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mari_13 12-27-2006 07:14 PM

Is Knitting lace hard?
Hello ladies,

I'm sure this has been asked twenty times over but is knitting lace hard? I thinking I'm an okay knitter - I can knit hats, scarves, but no sweaters or lace. I taught myself how to knit cables (which was super easy) so I'm wondering if I can teach myself lace? Do you have any recommendations for beginner projects? TIA!


aylaanne 12-27-2006 07:25 PM

I taught myself lace. You should try a small lace item, like a dishcloth, headband, or wrist warmer, to get the hang of it, and a simple pattern with a couple of rows for starters. Here are some patterns you might want to try:
Feather and Fan Dishcloth
Arrowhead Lace headband
Branching Out
I've made a couple of things with lace, and once you get the hang of the pattern, it can be very hypnotizing. When I was working on my asphodel scarf, the six row lace pattern (with no purl rows) required me to concentrate to keep from dropping stitches, and I would find myself reciting the pattern to myself like a mantra. Very zen.

Good luck! Make sure to post pictures!

Stiney 12-27-2006 07:27 PM

Knitting Pattern Central has a bunch of lace bookmarks and stuff here.

Chel 12-27-2006 07:28 PM

Lace can be VERY easy, but if you are easily distracted (like me :oops: ) or have cats (like me :teehee: ) my best advice to you is use a lifeline.

I :heart: lifelines.

newamy 12-27-2006 08:38 PM

Lace is easier than the finished product looks but it takes concentration. I did Branching Out- suggested above. Used a life line. Took me 4 tries to get going but once I did I was better. I couldn't talk or watch TV while working on it. Toward the end I was better and could actually listen to conversations around me and answer yes and no questions- but that was it. I did some socks with a very simple lace design and once I had the repeats memorized I could talk while doing that. I did not need a life line for that and I know I made a few mistakes but they don't show!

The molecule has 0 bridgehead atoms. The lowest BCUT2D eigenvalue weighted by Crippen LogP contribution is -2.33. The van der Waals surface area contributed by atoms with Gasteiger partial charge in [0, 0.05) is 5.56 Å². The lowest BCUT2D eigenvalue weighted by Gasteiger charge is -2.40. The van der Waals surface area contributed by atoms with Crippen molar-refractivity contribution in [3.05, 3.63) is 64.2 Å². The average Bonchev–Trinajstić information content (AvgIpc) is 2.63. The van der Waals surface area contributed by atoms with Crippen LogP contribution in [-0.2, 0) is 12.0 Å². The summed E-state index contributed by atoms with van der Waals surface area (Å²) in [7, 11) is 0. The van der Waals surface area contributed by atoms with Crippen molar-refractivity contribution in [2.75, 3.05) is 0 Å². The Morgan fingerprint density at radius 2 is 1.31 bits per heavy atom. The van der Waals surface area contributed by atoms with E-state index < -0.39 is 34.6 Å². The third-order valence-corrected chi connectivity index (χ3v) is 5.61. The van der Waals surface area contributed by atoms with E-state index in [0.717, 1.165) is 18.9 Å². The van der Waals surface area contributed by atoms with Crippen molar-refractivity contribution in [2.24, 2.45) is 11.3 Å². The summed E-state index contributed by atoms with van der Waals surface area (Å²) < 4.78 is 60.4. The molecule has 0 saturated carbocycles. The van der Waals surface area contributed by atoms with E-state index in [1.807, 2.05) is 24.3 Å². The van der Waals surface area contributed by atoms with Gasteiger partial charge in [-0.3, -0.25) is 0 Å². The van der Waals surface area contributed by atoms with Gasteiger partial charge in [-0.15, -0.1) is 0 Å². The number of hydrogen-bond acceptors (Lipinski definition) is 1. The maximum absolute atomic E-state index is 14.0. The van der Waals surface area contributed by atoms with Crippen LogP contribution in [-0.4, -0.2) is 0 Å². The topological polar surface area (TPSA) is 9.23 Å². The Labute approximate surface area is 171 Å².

The ease of it I think depends on the pattern. Start with a simple one, no more than say 8 rows in a repeat and it's even better if every other row is purl.

sara_jayne 12-27-2006 09:13 PM

I love knitting lace very much but it did take me a while to learn. What I learned is no matter how confident you are use a lifeline!!!!

You can also break down the pattern and use stitch markers so you can have something to count to help you figure out where a mistake may have been made.

Starting off with a small project is a wonderful idea and remember, lace can be knit with any size yarn as long as the needles are way to big for the yarn so you can knit lace with worsted weight yarn, which make be more comfortable to start out with than lace weight yarn.

Good luck, you'll love knitting lace!

mari_13 12-27-2006 10:14 PM

Thank you ladies for your advice. One question...what's a lifeline?

I think I will start with a dishcloth. There are SO many hats I want to knit that feature lace, I'm excited to try it! Thank you!


sara_jayne 12-27-2006 10:25 PM

A life line is a piece of scrap yarn that you run through your last set of stitches when you know the knitting before that row is correct.

What it does is give you a safe space to rip back to if you make a mistake. It prevents you from having to rip all the way back to the beginning.

You just take a piece of scrap yarn and a tapestry needle and just thread it throught all your stitches on the needle then you can proceed on to knitting the next row. You can insert life lines as often as you'd like so you don't have to rip back as far. Only leave one in at a time though or it may distort the stitches.

The white pieces of yarn in the picture below are life lines.

mrs desert rain 12-27-2006 10:47 PM

here's another easy one, though i'm not sure a garter is at all practical (unless you're soon-to-be-wed, or know someone who is...)

Lace Garter

i'm making one for my sister, and will post a photo when it's finished!

DreamWeaver 12-28-2006 12:16 AM

I get ace knitting... mostly. I just have one question:
I've seen two different kninds of yarn overs; one where you put the yarn inbetween the two needes, and another is when you wrap the yarn around the needes. Which one's a yarn over and which one is... not a yarn over? (I think I've asked this before, but I forgot :doh: )

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